Former US national security adviser Michael Flynn probably broke the law by failing to disclose foreign income he earned from Russia and Turkey, the heads of the House Oversight Committee said.
Republican committee chairman Jason Chaffetz, and the panel's ranking Democrat, Congressman Elijah Cummings, said they believe Flynn neither received permission nor fully disclosed income he earned for a speaking engagement in Russia and lobbying activities on behalf of Turkey when he applied to reinstate his security clearance.
They reached this conclusion after viewing two classified memos and a financial disclosure form in a private briefing today.
"Personally I see no evidence or no data to support the notion that General Flynn complied with the law," Chaffetz told reporters after the briefing.
Said Cummings: "He was supposed to get permission, he was supposed to report it, and he didn't. This is a major problem".
Chaffetz and Cummings stressed that as a former military officer, Flynn would have needed special permission for his appearance at a gala sponsored by RT, the Russian-Government-funded television station, for which he was paid US$45,000. For his work lobbying on behalf of the Turkish Government, he was paid more than US$500,000.
"It does not appear that was ever sought, nor did he get that permission," Chaffetz said.
The Republican later added that while Flynn was clearly not in compliance with the law, "it would be a little strong to say that he flat-out lied".
Flynn's omission could cost him. Violations of this nature can be punished by up to five years of jail time, though President Donald Trump's Justice Department ultimately would make the decision about whether to investigate or charge him.
Chaffetz stressed that the Government ought to "recover the money" that was paid to Flynn by foreign entities - a figure that would at least be in the tens of thousands of dollars.
While it will not be up to the Oversight Committee to impose punishment, panel leaders pledged to pursue the matter, indicating a preference for making the documents the lawmakers reviewed public.
The future of any action may rely on a new Oversight Committee chairman. Chaffetz announced last week that he would resign from Congress in 2018 and perhaps leave much sooner - setting off a scramble to replace him on the House's chief investigative panel.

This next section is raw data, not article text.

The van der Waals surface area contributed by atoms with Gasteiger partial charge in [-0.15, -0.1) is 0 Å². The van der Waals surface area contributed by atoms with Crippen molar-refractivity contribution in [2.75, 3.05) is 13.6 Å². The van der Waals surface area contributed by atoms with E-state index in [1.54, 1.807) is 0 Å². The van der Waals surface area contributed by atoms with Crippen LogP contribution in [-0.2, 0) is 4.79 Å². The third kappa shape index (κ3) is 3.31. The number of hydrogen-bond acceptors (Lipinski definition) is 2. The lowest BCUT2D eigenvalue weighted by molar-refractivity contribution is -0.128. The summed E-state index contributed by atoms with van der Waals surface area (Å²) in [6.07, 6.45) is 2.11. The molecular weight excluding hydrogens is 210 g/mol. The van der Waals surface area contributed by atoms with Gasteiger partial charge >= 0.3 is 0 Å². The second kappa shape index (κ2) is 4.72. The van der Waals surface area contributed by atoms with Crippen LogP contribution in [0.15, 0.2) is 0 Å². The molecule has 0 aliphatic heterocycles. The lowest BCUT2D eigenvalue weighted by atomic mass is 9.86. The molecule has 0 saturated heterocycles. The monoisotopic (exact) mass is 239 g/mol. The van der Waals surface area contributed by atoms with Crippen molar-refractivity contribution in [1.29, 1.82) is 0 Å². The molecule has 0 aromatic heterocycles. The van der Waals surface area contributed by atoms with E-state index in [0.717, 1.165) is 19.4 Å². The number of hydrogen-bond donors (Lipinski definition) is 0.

The documents that committee members reviewed came from the Defence Intelligence Agency and showed that Flynn had not declared any income from Russian or Turkish sources, despite the fact that the forms were filed about a month after Flynn's reported trip to Moscow to speak at the RT gala, Cummings said.
Flynn, a Trump campaign adviser and the first national security adviser of the Trump Administration, was ousted in February after it was revealed that he misled Vice-President Pence about his talks at the end of 2016 with the Russian ambassador to the United States.
The FBI and the House and Senate intelligence committees are investigating Russia's alleged meddling in the 2016 election, supposedly to help Trump. They are also exploring possible links between Trump aides and Russian officials.
Former acting attorney general Sally Yates and former director of national intelligence James Clapper are scheduled to testify before a Senate Judiciary subcommittee on May 9. The House Intelligence Committee has also invited Yates and Clapper to testify in a public hearing that has not yet been scheduled.
The House probe in particular has been beset with controversy after the Intelligence Committee's chairman, Republican Devin Nunes, publicly signalled that he had seen information suggesting the identity of Trump or members of his transition team may have been revealed in classified surveillance reports.
The Oversight Committee asked the White House in March for documents pertaining to Flynn's security-clearance applications, the vetting that occurred before he was named national security adviser, and all of his contacts with foreign agents, including any payments received. In particular, the committee heads requested to see a disclosure form known as the SF86, on which Flynn was obligated to declare any foreign income.
On April 20, the White House sent the committee a reply, stating that any documents related to Flynn from before Trump took office were not in its possession and that any documents from after that date did not seem relevant to the committee's investigation.
"The White House has refused to provide this committee with a single piece of paper in response to our bipartisan request," Cummings said.